The success of the new health insurance marketplaces set to open across the country in nine days will depend in large part on whether young people will choose to spend money they otherwise could put toward a new smartphone or iPad on health coverage.
The marketplaces need robust participation from young, healthy adults who must pay into the system to offset claims from older, sicker residents. But there’s no guarantee young people will participate.
“Like all insurance, the purpose of the marketplace is to create a large pool of individuals so that financial risk is shared widely among more people,” said Amy Rohling McGee, president of the Health Policy Institute of Ohio. “The concern is that if only those who are older or sick sign up for coverage, the cost of coverage will not be affordable to some.”
The Obama administration estimates the marketplaces will need about 2.7 million young adults to sign up for coverage to balance out a health risk pool of more than 7 million Americans expected to enroll in the marketplaces next year. That includes about 84,000 Ohioans, according to estimates from the Health Policy Institute of Ohio.
But reaching that goal won’t be easy, and experts say one of the foremost challenges is simply raising awareness.
“All I know is there are a lot of people in school here who have no idea what a health insurance marketplace is,” said John Bowblis, a Miami University economics professor who specializes in healthcare.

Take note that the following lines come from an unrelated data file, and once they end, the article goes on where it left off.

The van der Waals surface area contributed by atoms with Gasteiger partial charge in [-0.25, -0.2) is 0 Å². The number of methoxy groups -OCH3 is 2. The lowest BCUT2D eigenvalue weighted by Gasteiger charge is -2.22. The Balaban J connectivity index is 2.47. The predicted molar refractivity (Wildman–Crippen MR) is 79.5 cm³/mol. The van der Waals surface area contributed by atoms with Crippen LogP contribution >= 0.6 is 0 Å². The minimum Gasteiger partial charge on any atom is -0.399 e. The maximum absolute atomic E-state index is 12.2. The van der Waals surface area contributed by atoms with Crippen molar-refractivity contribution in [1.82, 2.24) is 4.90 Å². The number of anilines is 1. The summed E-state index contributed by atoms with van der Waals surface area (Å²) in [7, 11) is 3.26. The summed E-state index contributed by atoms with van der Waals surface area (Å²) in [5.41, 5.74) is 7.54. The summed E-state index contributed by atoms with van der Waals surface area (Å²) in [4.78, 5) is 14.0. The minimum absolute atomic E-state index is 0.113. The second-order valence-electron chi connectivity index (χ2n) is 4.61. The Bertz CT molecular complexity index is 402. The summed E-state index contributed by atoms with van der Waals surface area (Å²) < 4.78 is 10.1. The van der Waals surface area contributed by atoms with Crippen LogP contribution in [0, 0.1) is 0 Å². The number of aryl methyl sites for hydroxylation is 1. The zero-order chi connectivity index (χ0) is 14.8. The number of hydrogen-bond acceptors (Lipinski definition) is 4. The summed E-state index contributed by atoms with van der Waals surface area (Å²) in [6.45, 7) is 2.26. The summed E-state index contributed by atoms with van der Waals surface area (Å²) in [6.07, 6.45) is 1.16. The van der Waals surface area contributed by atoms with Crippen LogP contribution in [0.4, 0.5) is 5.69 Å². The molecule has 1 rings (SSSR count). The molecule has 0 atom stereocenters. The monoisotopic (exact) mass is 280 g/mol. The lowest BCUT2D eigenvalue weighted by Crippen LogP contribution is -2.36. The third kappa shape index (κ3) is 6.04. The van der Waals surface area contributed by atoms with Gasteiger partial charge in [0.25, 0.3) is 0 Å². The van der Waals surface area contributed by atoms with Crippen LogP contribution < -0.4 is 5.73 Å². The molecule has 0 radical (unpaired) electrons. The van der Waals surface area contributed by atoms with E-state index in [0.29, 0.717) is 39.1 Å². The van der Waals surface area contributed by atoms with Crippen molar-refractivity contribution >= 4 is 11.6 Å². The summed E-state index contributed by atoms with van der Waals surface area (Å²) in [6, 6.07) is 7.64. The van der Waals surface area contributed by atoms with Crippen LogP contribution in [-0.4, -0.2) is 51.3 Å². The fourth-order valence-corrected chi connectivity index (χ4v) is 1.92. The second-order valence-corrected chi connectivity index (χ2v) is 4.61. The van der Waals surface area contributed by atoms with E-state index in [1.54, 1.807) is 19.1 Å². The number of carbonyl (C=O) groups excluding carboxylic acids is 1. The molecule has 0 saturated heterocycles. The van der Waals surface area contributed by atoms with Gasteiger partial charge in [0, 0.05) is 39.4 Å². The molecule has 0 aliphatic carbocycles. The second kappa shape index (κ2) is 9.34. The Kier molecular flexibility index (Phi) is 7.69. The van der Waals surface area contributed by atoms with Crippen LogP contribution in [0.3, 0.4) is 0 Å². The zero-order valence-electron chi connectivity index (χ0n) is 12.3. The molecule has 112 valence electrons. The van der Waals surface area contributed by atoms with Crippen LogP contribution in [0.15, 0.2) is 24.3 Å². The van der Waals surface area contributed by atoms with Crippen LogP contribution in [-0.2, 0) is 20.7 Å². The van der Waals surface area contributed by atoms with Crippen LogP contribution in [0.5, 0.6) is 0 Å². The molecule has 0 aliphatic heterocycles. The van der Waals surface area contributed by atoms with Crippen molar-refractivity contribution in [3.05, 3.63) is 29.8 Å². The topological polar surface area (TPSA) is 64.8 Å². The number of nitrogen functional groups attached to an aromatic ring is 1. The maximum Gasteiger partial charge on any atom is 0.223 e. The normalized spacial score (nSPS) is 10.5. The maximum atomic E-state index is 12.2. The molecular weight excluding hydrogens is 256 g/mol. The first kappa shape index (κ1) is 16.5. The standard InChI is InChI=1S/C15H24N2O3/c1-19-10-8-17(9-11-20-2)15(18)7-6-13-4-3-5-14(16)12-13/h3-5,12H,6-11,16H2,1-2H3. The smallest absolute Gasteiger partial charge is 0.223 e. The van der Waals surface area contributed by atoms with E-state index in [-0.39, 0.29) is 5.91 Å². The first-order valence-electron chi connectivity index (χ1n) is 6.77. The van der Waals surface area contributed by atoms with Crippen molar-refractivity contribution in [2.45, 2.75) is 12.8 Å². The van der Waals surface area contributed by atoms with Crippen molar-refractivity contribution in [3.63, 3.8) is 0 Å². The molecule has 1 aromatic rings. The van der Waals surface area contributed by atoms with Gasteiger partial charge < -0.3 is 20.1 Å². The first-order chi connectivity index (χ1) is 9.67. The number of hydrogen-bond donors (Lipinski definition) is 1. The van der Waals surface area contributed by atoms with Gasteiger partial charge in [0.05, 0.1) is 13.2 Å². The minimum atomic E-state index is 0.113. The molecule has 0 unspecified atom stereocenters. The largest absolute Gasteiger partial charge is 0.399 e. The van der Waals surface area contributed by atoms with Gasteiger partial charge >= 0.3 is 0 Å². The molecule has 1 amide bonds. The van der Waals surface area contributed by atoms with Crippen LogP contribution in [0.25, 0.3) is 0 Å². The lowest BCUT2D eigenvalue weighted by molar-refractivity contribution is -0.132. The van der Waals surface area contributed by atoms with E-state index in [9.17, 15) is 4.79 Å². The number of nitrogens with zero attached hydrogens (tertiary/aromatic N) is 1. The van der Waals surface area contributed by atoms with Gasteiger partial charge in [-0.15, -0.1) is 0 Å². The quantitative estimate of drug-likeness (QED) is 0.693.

The marketplaces are the centerpiece of Patient Protection and Affordable Care Act — President Barack Obama’s signature health care law, which requires most Americans who are not enrolled in Medicaid, Medicare or an employer health plan to buy insurance on their own or pay a tax penalty, otherwise known as the individual mandate.
The problem is the penalty in most cases would be much less than the cost of insurance, especially for uninsured young people working in low-wage jobs or just starting their careers in entry-level positions.
The tax penalty next year is $95, or 1 percent of income, whichever is greater. By comparison, the least expensive premiums available through the marketplaces would cost more than $1,000 a year — although premium subsidies available to some will help defray costs.
“While the price that young people will have to pay may go down when you take into account the subsidy, what still matters is that monthly payment,” Bowblis said. “Young people simply aren’t going to pay the premiums if they don’t think they can afford them.”
In addition to cost, the so-called “young invincible” syndrome — which assumes young adults go without health insurance because they believe they do not need it — has undoubtedly contributed to the high rate of uninsurance among young people, Bowblis said.
More than 40 percent of the nearly 1.5 million uninsured Ohioans are young adults, according to U.S. Census data reviewed by FamiliesUSA, a national healthcare consumer advocacy group.
However, evidence suggests the common perception that young adults simply aren’t interested in health insurance is more of stereotype than point of fact.
The willingness of young people to sign up for insurance is reflected in the high take-up rate among young adults whom the health care law already allows to remain covered on the their parents’ health plan until they turn 26.